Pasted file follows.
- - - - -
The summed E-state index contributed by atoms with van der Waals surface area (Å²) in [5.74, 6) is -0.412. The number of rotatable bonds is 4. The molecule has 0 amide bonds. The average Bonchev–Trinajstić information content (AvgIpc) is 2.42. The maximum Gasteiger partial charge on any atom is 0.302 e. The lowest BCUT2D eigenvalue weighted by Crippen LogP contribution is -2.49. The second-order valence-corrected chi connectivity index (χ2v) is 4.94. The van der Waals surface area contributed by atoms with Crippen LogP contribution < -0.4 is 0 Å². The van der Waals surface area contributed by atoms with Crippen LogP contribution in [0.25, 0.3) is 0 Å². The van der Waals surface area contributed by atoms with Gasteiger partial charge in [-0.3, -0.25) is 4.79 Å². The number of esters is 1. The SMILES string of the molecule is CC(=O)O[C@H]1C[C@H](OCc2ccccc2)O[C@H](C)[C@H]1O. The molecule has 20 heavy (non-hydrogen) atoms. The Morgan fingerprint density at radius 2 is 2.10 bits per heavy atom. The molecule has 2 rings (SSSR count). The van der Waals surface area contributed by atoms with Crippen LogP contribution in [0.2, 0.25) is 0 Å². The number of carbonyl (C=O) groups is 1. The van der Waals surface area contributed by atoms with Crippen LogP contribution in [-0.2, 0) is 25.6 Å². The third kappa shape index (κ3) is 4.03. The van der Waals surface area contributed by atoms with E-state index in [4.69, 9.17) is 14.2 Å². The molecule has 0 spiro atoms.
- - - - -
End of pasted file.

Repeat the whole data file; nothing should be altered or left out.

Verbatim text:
The summed E-state index contributed by atoms with van der Waals surface area (Å²) in [5.74, 6) is -0.412. The number of rotatable bonds is 4. The molecule has 0 amide bonds. The average Bonchev–Trinajstić information content (AvgIpc) is 2.42. The maximum Gasteiger partial charge on any atom is 0.302 e. The lowest BCUT2D eigenvalue weighted by Crippen LogP contribution is -2.49. The second-order valence-corrected chi connectivity index (χ2v) is 4.94. The van der Waals surface area contributed by atoms with Crippen LogP contribution < -0.4 is 0 Å². The van der Waals surface area contributed by atoms with Crippen LogP contribution in [0.25, 0.3) is 0 Å². The van der Waals surface area contributed by atoms with Gasteiger partial charge in [-0.3, -0.25) is 4.79 Å². The number of esters is 1. The SMILES string of the molecule is CC(=O)O[C@H]1C[C@H](OCc2ccccc2)O[C@H](C)[C@H]1O. The molecule has 20 heavy (non-hydrogen) atoms. The Morgan fingerprint density at radius 2 is 2.10 bits per heavy atom. The molecule has 2 rings (SSSR count). The van der Waals surface area contributed by atoms with Crippen LogP contribution in [0.2, 0.25) is 0 Å². The number of carbonyl (C=O) groups is 1. The van der Waals surface area contributed by atoms with Crippen LogP contribution in [-0.2, 0) is 25.6 Å². The third kappa shape index (κ3) is 4.03. The van der Waals surface area contributed by atoms with E-state index in [4.69, 9.17) is 14.2 Å². The molecule has 0 spiro atoms.